There may be a range of persuasion as to human contribution to global warming (with a range from irreversibility with feedback for melting ice to a lesser degree of connection) but there should be no doubt human activity can help remedy the current disastrous development. Most focus is on carbon essential for life – except perhaps for some rare deep sea denizens. Cap and trade is obviously wrong as it weakens overall reduction and increases chances for corruption, complication, and incompetence but still raised. Those who would benefit hope to quiet outage by offering that for the remedy to be discussed. (We may differ on the extent of the downside of technology – with computers a normal daily source of frustration making us as rats in a maze – but there certainly is the benefit projected for reducing and combating energy consumption, as well as countering those“green house” gasses.)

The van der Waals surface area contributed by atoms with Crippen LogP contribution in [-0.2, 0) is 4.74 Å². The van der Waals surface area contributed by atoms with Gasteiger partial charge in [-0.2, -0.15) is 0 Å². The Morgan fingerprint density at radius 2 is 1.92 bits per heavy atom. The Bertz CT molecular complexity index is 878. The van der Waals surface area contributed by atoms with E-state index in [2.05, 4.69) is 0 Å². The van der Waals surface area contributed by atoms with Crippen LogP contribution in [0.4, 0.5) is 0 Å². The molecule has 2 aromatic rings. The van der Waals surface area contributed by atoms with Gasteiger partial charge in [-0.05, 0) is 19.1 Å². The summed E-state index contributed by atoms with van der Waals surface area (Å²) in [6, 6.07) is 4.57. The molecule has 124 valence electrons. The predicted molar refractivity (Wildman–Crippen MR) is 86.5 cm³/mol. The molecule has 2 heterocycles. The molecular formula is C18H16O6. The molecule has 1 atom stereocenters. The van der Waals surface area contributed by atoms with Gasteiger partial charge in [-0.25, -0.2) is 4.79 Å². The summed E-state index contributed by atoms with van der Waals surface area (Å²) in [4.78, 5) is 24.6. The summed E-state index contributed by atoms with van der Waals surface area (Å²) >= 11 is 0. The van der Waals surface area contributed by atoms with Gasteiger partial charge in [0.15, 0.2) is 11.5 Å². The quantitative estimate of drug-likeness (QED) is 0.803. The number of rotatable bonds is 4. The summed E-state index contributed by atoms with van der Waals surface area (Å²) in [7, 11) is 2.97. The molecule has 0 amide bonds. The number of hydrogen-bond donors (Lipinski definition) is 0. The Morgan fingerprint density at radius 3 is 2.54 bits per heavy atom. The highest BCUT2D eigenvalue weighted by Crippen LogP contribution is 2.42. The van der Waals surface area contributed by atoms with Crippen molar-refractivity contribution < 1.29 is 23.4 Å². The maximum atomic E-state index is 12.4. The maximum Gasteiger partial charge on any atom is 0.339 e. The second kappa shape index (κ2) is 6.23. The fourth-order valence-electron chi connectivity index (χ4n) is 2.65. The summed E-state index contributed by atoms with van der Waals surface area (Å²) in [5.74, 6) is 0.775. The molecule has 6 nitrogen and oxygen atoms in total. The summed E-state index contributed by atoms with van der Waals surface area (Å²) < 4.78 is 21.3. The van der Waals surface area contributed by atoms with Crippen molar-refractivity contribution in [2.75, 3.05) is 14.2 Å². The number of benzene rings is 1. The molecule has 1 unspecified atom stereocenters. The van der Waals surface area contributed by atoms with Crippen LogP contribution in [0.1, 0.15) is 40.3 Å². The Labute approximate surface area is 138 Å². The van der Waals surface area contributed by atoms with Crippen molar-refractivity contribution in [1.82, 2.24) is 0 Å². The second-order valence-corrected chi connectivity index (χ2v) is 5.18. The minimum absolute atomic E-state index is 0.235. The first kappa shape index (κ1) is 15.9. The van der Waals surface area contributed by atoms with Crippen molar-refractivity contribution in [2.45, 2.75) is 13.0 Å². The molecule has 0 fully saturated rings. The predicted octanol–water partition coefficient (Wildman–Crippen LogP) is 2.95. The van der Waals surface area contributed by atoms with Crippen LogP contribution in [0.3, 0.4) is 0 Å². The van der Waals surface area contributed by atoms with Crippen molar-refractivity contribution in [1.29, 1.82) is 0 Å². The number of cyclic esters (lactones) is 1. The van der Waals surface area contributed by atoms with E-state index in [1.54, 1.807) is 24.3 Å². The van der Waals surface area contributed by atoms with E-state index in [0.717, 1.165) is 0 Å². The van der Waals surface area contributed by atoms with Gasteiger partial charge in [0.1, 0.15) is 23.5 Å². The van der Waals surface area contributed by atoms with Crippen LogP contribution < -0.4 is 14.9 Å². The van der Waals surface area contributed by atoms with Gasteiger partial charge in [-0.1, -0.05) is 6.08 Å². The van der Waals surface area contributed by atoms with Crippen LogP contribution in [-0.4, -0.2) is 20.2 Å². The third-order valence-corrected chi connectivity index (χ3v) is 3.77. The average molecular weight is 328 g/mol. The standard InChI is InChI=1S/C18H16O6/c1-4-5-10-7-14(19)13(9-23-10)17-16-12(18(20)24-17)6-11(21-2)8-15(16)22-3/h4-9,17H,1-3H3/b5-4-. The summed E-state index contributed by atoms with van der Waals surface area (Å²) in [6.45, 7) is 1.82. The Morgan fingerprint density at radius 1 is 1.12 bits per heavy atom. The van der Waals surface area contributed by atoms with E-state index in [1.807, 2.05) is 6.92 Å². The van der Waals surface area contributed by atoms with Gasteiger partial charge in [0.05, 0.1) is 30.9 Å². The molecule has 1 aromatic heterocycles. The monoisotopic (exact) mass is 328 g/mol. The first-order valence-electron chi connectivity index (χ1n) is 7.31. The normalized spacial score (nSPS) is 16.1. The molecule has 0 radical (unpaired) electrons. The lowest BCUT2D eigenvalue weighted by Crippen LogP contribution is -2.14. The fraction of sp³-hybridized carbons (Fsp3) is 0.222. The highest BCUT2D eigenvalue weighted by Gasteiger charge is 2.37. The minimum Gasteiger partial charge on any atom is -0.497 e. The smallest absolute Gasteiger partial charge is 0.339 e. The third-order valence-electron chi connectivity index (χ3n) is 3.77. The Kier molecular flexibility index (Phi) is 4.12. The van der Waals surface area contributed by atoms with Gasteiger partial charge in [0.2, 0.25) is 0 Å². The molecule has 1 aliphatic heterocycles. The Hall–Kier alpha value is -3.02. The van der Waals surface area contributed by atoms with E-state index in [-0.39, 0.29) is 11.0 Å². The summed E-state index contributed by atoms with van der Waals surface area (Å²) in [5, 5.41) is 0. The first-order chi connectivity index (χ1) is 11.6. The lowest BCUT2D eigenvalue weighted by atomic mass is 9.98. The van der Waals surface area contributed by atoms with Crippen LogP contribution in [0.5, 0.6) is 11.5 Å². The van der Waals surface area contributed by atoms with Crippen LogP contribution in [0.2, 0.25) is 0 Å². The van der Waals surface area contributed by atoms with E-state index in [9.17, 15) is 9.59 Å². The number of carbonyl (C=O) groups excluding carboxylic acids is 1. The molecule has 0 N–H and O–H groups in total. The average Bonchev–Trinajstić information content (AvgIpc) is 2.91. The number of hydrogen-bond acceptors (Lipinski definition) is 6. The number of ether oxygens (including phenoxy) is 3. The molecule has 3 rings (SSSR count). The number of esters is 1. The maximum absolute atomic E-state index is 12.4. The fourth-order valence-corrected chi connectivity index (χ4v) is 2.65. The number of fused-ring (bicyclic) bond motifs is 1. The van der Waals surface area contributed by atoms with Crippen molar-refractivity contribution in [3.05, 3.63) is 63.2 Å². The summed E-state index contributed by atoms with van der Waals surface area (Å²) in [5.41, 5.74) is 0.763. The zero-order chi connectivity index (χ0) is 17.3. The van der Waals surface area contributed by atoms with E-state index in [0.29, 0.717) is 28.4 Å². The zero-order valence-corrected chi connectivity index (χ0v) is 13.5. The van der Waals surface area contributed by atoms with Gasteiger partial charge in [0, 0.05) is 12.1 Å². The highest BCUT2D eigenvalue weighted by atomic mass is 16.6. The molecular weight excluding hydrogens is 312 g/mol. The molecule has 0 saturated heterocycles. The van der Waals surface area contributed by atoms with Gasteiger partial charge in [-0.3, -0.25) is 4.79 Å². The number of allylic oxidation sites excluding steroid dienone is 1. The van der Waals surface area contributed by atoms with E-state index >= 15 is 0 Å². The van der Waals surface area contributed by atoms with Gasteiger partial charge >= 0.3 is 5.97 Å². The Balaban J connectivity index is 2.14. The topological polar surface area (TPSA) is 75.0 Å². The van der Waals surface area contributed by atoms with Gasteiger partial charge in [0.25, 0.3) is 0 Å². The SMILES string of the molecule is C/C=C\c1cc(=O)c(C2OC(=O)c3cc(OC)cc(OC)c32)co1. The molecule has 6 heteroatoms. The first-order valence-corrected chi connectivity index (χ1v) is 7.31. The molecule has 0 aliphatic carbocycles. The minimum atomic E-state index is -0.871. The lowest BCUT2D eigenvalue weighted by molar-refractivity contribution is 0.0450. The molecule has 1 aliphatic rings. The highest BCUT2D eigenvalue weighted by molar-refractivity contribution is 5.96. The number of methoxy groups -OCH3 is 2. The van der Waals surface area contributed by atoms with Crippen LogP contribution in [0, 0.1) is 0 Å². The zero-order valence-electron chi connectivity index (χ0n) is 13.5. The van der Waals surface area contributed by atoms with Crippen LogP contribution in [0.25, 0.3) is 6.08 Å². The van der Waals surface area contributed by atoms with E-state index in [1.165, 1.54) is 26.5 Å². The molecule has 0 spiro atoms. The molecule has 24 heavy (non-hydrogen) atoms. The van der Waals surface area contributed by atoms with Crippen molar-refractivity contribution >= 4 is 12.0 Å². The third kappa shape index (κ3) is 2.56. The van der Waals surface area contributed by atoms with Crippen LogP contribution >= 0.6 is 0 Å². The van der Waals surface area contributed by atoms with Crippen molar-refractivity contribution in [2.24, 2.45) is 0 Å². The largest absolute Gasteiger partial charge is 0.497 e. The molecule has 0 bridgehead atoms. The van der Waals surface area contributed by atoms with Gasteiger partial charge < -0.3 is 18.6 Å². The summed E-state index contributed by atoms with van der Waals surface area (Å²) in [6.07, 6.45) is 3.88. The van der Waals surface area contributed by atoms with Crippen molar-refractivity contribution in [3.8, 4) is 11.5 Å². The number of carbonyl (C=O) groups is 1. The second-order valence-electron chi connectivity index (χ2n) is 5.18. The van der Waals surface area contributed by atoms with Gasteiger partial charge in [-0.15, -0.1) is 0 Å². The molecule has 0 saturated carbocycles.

The issue of carbon reduction is handled inadequately in the mass media. Electricity as a source of energy used to substitute is often produced by carbon fossil fuels, coal, oil with environmentally damaging fracking (with destruction of Native American lands and religious sites). The emphasis for technical advancement is not sufficiently covered or encouraged (e.g. in smoke stacks, exhaust emissions.) The important fact is that plants are much better than any human devices while Australia and Brazil (the Amazon has been called the lungs of humanity) burn down.